2.1 This document was created using a template from SEQ Legal (http://www.seqlegal.com).
3.1 A cookie is a file containing an identifier (a string of letters and numbers) that is sent by a web server to a web browser and is stored by the browser. The identifier is then sent back to the server each time the browser requests a page from the server.
3.2 Cookies may be either “persistent” cookies or “session” cookies: a persistent cookie will be stored by a web browser and will remain valid until its set expiry date, unless deleted by the user before the expiry date; a session cookie, on the other hand, will expire at the end of the user session, when the web browser is closed.
3.3 Cookies do not typically contain any information that personally identifies a user, but personal information that we store about you may be linked to the information stored in and obtained from cookies.
3.4 Cookies can be used by web servers to identify and track users as they navigate different pages on a website and identify users returning to a website.
Third party cookies
6.1 Our website also uses third-party cookies.
7.1 Most browsers allow you to refuse to accept cookies; for example:
(a) in Internet Explorer (version 11) you can block cookies using the cookie handling override settings available by clicking “Tools”, “Internet Options”, “Privacy” and then “Advanced”;
(b) in Firefox (version 47) you can block all cookies by clicking “Tools”, “Options”, “Privacy”, selecting “Use custom settings for history” from the drop-down menu, and unticking “Accept cookies from sites”; and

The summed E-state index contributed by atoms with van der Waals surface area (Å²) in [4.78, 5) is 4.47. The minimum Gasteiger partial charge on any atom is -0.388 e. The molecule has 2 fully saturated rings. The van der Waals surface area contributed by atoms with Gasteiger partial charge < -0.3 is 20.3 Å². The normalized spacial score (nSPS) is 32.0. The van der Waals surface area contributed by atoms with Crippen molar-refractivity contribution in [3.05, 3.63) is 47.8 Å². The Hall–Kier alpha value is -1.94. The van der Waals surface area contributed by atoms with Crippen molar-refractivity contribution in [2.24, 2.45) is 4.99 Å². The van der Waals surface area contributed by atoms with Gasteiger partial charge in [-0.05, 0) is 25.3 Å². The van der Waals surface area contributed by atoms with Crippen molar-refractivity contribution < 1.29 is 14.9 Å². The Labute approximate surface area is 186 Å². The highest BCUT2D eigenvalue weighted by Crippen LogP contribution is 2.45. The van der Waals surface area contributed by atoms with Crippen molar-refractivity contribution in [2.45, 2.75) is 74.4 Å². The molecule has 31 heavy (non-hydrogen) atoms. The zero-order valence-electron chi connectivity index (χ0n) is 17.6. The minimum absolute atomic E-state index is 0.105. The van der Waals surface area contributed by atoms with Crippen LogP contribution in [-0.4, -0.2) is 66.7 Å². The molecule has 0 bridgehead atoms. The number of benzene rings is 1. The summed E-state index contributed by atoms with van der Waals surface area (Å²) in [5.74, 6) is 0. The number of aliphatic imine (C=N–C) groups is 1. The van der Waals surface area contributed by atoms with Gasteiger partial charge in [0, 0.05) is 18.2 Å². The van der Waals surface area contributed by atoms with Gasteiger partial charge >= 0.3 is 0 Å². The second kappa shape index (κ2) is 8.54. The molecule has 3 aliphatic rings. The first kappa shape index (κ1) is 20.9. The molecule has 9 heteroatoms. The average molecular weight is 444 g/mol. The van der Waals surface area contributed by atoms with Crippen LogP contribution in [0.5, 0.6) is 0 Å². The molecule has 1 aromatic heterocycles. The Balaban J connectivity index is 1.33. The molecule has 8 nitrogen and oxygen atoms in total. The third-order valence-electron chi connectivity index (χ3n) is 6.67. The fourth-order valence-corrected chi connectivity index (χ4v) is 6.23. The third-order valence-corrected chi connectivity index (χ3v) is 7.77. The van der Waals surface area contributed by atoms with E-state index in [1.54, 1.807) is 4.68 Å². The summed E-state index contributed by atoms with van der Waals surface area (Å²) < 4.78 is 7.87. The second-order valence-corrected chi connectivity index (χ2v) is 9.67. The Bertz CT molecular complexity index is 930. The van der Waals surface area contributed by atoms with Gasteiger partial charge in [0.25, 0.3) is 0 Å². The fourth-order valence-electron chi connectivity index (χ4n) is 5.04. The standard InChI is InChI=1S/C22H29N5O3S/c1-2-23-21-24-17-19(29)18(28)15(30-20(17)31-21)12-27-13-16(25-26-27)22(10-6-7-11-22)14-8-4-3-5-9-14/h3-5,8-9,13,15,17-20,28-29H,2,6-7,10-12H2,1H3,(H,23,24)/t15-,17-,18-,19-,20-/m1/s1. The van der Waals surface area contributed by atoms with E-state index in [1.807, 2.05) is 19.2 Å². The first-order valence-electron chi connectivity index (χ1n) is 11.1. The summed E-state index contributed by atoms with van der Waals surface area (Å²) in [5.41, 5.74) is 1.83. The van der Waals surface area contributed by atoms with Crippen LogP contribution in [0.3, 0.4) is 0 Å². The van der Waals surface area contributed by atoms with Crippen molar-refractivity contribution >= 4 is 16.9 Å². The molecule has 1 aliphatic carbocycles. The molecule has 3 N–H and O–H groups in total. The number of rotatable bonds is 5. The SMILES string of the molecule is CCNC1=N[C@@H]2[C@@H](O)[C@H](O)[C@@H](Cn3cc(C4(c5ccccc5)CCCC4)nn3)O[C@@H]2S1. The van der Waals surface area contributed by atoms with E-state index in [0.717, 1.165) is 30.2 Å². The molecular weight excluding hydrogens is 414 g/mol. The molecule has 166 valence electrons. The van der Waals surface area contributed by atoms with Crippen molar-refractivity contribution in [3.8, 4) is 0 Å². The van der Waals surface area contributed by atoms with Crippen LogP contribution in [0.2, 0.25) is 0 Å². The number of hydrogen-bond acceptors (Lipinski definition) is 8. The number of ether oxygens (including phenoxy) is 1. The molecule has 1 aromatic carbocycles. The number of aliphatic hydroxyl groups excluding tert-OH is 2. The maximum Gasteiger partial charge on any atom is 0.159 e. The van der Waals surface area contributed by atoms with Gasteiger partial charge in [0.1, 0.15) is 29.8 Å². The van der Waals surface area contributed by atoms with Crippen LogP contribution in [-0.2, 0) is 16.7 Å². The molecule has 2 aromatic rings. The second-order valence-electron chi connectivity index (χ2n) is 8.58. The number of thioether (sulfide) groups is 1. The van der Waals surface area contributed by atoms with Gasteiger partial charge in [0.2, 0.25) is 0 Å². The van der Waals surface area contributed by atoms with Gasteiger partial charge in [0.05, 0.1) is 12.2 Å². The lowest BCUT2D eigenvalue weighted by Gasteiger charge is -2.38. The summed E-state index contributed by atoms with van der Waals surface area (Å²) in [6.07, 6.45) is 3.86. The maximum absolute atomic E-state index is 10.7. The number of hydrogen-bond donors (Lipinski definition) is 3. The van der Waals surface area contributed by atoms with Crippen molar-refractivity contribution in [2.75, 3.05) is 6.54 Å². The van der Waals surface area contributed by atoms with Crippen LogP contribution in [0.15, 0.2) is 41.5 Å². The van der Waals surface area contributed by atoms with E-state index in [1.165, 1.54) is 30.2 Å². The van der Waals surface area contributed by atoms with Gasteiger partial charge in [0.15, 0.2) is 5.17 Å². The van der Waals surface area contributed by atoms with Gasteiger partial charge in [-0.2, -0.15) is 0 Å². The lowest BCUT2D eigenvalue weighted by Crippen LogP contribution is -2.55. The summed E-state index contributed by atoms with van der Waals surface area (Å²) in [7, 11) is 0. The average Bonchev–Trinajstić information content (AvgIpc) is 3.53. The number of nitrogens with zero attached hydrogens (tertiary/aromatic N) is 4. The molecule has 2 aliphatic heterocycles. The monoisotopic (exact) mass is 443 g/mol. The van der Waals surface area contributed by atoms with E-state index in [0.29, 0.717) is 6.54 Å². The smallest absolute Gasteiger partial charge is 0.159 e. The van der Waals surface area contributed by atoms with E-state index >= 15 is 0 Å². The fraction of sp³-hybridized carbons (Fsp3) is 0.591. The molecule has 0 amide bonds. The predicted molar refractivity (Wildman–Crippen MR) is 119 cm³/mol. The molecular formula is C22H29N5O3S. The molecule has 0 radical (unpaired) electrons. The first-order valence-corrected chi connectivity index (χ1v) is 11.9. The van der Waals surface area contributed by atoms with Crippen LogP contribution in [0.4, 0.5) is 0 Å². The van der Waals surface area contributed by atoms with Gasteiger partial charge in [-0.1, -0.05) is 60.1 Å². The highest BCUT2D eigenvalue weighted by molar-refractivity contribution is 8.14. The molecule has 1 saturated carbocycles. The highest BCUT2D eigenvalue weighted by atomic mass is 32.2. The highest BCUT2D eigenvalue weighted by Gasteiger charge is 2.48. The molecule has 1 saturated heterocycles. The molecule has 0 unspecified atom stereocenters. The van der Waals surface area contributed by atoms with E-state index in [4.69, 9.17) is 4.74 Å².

(c) in Chrome (version 52), you can block all cookies by accessing the “Customise and control” menu, and clicking “Settings”, “Show advanced settings” and “Content settings”, and then selecting “Block sites from setting any data” under the “Cookies” heading.
7.2 Blocking all cookies will have a negative impact upon the usability of many websites.
7.3 If you block cookies, you will not be able to use all the features on our website.
8.1 You can delete cookies already stored on your computer; for example:
(a) in Internet Explorer (version 11), you must manually delete cookie files (you can find instructions for doing so at http://windows.microsoft.com/en-gb/internet-explorer/delete-manage-cookies#ie=ie-11);
(b) in Firefox (version 47), you can delete cookies by clicking “Tools”, “Options” and “Privacy”, then select “Use custom settings for history” from the drop-down menu, clicking “Show Cookies”, and then clicking “Remove All Cookies”; and
(c) in Chrome (version 52), you can delete all cookies by accessing the “Customise and control” menu, and clicking “Settings”, “Show advanced settings” and “Clear browsing data”, and then selecting “Cookies and other site and plug-in data” before clicking “Clear browsing data”.
8.2 Deleting cookies will have a negative impact on the usability of many websites.